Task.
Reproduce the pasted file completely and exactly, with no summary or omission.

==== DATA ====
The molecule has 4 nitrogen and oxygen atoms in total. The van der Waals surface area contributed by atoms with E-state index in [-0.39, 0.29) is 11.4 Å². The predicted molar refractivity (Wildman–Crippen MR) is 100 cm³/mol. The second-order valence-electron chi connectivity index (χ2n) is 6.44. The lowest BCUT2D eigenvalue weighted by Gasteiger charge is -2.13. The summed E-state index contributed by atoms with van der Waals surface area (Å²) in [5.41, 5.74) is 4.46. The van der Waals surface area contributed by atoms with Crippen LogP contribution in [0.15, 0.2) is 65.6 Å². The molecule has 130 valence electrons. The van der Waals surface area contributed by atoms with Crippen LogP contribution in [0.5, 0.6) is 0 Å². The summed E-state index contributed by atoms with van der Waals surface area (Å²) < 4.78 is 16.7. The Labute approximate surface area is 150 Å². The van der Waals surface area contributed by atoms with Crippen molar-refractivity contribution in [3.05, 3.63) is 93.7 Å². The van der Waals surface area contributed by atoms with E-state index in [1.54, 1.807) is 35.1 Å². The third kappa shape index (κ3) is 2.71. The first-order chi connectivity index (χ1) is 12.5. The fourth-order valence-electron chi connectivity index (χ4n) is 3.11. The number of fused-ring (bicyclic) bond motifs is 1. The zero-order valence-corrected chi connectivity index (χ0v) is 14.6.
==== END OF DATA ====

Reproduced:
The molecule has 4 nitrogen and oxygen atoms in total. The van der Waals surface area contributed by atoms with E-state index in [-0.39, 0.29) is 11.4 Å². The predicted molar refractivity (Wildman–Crippen MR) is 100 cm³/mol. The second-order valence-electron chi connectivity index (χ2n) is 6.44. The lowest BCUT2D eigenvalue weighted by Gasteiger charge is -2.13. The summed E-state index contributed by atoms with van der Waals surface area (Å²) in [5.41, 5.74) is 4.46. The van der Waals surface area contributed by atoms with Crippen LogP contribution in [0.15, 0.2) is 65.6 Å². The molecule has 130 valence electrons. The van der Waals surface area contributed by atoms with Crippen LogP contribution in [0.5, 0.6) is 0 Å². The summed E-state index contributed by atoms with van der Waals surface area (Å²) < 4.78 is 16.7. The Labute approximate surface area is 150 Å². The van der Waals surface area contributed by atoms with Crippen molar-refractivity contribution in [3.05, 3.63) is 93.7 Å². The van der Waals surface area contributed by atoms with E-state index in [1.54, 1.807) is 35.1 Å². The third kappa shape index (κ3) is 2.71. The first-order chi connectivity index (χ1) is 12.5. The fourth-order valence-electron chi connectivity index (χ4n) is 3.11. The number of fused-ring (bicyclic) bond motifs is 1. The zero-order valence-corrected chi connectivity index (χ0v) is 14.6.